No idea how I'll do.  A few friends are doing it, so I decided to join.  What could go wrong?

This would get me to return to racing

  • Laughing 1
Link to comment
Share on other sites

35 minutes ago, SteelCurtain said:

So I signed up for the Donut Challenge for this Saturday.

 

Essentially, they give you a dozen Krispy Kreme donuts.  After each mile, you need to eat a donut.  Goal is to get to 12 miles and 12 donuts) the fastest. 

 

No idea how I'll do.  A few friends are doing it, so I decided to join.  What could go wrong?

I'd hate myself if I did this.

Signed,

@Juxtatarot

  • Laughing 4
Link to comment
Share on other sites

Working on our cottage yesterday, so didn't have a chance to jump into the @bostonfred discussion.  @gianmarco already noted my strong preference for a mid/forefoot strike.  As stated by a few of the guys, running hills is a way to get the feel of a forward lean and landing more on the front of the foot.  The challenge is that forefoot running calls for more active use of the big, upper leg muscles.  That's why the adjustment takes time - it's harder work at first (which is why most runners settle for heel striking).  As with swim technique, running technique can be modified and improved.  It just takes practice and focus, supported by some strength/flexibility work.

  • Like 1
Link to comment
Share on other sites

Posted (edited)
10 minutes ago, El Floppo said:

@gianmarco

What was your workout supposed to be? 4m tempo looked good...?

I didn't mention anything in here, but my back locked up last Tuesday and could barely move. Couldn't even turn in bed for the next 3 nights. I haven't had that happen in years.  Luckily, with some meds and lots of stretching I was able to get over it in about a week, but I lost all last week and now I'm behind (and was already behind). 

2 weeks ago I ran a 5 mile tempo even faster and felt great with much better HR. Today was supposed to be 10 miles with 8 @GMP. Between losing fitness and today being my first day out in heat, it was awful. Had to pull the plug or risk sabotaging the next few runs. The good news is the back hasn't given me any fits since getting back on Monday.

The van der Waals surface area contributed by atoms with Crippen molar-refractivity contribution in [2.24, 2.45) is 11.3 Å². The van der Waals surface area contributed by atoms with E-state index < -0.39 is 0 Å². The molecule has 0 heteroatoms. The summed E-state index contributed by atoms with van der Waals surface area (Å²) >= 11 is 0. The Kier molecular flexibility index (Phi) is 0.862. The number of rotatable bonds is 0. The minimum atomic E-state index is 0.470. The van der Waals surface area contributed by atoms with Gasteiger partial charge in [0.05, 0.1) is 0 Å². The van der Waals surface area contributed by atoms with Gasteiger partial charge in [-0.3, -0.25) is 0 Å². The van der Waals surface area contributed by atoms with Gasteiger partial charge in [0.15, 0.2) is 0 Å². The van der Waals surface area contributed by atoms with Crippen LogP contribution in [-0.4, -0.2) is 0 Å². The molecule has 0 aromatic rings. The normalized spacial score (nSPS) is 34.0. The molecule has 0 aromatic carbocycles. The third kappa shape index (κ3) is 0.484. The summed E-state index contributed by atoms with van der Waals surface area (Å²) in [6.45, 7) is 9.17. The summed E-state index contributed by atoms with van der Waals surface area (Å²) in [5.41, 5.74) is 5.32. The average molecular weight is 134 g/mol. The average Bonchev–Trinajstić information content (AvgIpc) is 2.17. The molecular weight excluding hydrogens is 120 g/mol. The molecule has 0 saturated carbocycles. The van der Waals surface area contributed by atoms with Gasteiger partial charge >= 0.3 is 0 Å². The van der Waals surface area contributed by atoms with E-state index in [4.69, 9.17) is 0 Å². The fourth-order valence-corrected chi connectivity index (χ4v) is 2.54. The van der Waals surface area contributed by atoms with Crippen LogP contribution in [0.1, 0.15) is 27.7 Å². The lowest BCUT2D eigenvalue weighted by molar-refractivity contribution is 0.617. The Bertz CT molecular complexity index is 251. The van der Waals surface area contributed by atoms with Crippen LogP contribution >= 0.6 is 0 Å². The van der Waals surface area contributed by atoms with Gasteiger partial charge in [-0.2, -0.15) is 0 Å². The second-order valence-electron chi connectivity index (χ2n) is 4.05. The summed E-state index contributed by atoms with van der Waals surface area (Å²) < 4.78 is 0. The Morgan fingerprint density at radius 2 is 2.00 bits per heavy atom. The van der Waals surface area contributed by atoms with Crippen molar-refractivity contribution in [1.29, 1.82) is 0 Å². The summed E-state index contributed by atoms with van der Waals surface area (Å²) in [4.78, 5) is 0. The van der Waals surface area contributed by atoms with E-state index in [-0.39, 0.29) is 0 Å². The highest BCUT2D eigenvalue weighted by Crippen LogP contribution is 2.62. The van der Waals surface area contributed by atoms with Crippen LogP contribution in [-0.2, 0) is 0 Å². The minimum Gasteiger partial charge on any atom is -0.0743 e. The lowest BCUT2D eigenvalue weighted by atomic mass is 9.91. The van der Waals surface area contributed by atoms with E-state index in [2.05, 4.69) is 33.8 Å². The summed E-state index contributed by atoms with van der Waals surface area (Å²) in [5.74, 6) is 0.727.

Playing catch-up during marathon training is a disaster and I know I'm likely going to pay for it, but I'm still charging full steam ahead as best as I can. 

FWIW, I would have hoped to run today with most of those miles in the upper 150s, maybe low 160s for the last couple. I was already over 170 by the 3rd one and knew I was cooked. By the end, arms were tingling a bit and I felt awful. Drove home and still took almost an hour before feeling back to normal. Bummer, but not surprising. 

Edited by gianmarco
  • Like 2
  • Thanks 1
  • Sad 2
Link to comment
Share on other sites

17 hours ago, tri-man 47 said:

Working on our cottage yesterday, so didn't have a chance to jump into the @bostonfred discussion.  @gianmarco already noted my strong preference for a mid/forefoot strike.  As stated by a few of the guys, running hills is a way to get the feel of a forward lean and landing more on the front of the foot.  The challenge is that forefoot running calls for more active use of the big, upper leg muscles.  That's why the adjustment takes time - it's harder work at first (which is why most runners settle for heel striking).  As with swim technique, running technique can be modified and improved.  It just takes practice and focus, supported by some strength/flexibility work.